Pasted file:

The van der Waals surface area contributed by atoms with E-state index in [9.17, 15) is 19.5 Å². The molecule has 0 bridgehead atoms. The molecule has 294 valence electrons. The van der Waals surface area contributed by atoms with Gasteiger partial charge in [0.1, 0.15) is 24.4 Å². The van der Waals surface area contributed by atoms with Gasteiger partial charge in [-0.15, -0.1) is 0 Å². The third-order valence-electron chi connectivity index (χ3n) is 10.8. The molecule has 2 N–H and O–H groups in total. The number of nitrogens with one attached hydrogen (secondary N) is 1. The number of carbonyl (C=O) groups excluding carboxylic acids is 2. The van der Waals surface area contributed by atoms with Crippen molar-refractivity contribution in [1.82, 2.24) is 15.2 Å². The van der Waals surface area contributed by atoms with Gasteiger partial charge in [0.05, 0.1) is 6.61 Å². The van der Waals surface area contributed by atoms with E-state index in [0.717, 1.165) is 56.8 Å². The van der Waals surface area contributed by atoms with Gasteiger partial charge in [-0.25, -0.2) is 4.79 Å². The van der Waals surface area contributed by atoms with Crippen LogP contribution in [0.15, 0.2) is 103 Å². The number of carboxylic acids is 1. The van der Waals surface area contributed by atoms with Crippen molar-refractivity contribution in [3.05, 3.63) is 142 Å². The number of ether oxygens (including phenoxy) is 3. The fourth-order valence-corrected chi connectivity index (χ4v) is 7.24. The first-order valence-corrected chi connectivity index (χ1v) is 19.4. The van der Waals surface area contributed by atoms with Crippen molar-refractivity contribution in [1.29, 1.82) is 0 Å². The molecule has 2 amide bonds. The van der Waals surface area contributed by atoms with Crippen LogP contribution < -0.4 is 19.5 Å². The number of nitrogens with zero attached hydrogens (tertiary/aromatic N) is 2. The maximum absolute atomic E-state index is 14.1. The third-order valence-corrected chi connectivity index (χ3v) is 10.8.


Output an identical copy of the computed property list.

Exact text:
The van der Waals surface area contributed by atoms with E-state index in [9.17, 15) is 19.5 Å². The molecule has 0 bridgehead atoms. The molecule has 294 valence electrons. The van der Waals surface area contributed by atoms with Gasteiger partial charge in [0.1, 0.15) is 24.4 Å². The van der Waals surface area contributed by atoms with Gasteiger partial charge in [-0.15, -0.1) is 0 Å². The third-order valence-electron chi connectivity index (χ3n) is 10.8. The molecule has 2 N–H and O–H groups in total. The number of nitrogens with one attached hydrogen (secondary N) is 1. The number of carbonyl (C=O) groups excluding carboxylic acids is 2. The van der Waals surface area contributed by atoms with Crippen molar-refractivity contribution in [1.82, 2.24) is 15.2 Å². The van der Waals surface area contributed by atoms with Gasteiger partial charge in [0.05, 0.1) is 6.61 Å². The van der Waals surface area contributed by atoms with E-state index in [0.717, 1.165) is 56.8 Å². The van der Waals surface area contributed by atoms with Gasteiger partial charge in [-0.25, -0.2) is 4.79 Å². The van der Waals surface area contributed by atoms with Crippen LogP contribution in [0.15, 0.2) is 103 Å². The number of carboxylic acids is 1. The van der Waals surface area contributed by atoms with Crippen molar-refractivity contribution in [3.05, 3.63) is 142 Å². The number of ether oxygens (including phenoxy) is 3. The fourth-order valence-corrected chi connectivity index (χ4v) is 7.24. The first-order valence-corrected chi connectivity index (χ1v) is 19.4. The van der Waals surface area contributed by atoms with Crippen molar-refractivity contribution in [1.29, 1.82) is 0 Å². The molecule has 2 amide bonds. The van der Waals surface area contributed by atoms with Crippen LogP contribution < -0.4 is 19.5 Å². The number of nitrogens with zero attached hydrogens (tertiary/aromatic N) is 2. The maximum absolute atomic E-state index is 14.1. The third-order valence-corrected chi connectivity index (χ3v) is 10.8.